MONTGOMERY, Ala. — Alabama became the latest state to see its ban on gay marriage fall to a federal court ruling Friday, as the issue of same-sex marriage heads to the U.S. Supreme Court.
U.S. District Callie V.S. Granade ruled in favor of two Mobile women who sued to challenge Alabama’s refusal to recognize their 2008 marriage performed in California. The ruling is the latest in a string of wins for advocates of marriage rights. Judges have also struck down bans in several other Southern states, including the Carolinas, Florida, Mississippi and Virginia. The U.S. Supreme Court announced this month that it will take up the issue of whether gay couples have a fundamental right to marry and if states can ban such unions.
Alabama plaintiffs Cari Searcy and Kimberly McKeand have been a couple for more than 14 years and have an 8-year-old son together who was conceived with the help of a sperm donor. They filed a federal lawsuit after a court refused to recognize Searcy as the adoptive parent of the boy because they were not spouses under Alabama law.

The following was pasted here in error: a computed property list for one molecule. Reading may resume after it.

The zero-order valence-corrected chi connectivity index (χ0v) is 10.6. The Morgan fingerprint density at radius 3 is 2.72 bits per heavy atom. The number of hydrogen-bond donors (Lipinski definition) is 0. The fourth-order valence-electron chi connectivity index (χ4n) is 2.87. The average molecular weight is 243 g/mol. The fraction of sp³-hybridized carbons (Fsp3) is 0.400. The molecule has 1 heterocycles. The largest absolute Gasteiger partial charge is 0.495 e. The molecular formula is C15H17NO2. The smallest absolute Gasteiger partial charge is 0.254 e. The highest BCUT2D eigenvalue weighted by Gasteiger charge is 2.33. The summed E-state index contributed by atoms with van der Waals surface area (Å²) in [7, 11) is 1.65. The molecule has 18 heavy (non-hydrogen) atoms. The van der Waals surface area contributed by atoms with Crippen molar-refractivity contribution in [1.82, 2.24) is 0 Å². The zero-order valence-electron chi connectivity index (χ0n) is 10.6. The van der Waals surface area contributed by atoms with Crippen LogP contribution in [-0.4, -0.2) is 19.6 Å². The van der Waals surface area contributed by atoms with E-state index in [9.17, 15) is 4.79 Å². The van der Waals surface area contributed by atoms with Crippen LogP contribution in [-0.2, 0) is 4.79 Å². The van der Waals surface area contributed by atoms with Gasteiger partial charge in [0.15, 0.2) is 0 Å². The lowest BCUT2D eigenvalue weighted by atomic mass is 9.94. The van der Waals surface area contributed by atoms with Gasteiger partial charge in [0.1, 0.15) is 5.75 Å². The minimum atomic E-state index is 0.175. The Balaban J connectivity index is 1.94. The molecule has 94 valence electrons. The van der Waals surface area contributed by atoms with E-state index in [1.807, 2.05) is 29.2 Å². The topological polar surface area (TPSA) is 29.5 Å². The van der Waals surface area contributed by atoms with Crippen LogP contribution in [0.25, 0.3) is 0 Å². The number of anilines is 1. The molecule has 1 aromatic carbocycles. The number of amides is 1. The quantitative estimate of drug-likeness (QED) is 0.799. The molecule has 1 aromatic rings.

“They are ecstatic. They are over-the-top happy about the ruling,” said Christine Cassie Hernandez, a lawyer representing the couple.
Hernandez said the couple expected to win in court, but they were surprised that the decision came down so soon.
Granade enjoined Strange from enforcing the bans, raising the question of whether the gay and lesbian couples could begin seeking marriage licenses.
Article continues belowAlabama Attorney General Luther Strange quickly filed a motion Friday evening asking the judge to put the decision on hold until the U.S. Supreme Court issues a ruling.
Lawyers for the state argued there would be widespread confusion if “marriages are recognized on an interim basis that are ultimately determined to be inconsistent with Alabama law.”
Alabama has two laws banning gay marriage, a state statute and a constitutional amendment called the “Alabama Sanctity of Marriage Amendment” that was approved by 81 percent of state voters in 2006. Granade said both were in violation of the equal-protection and due-process clauses of the U.S. Constitution.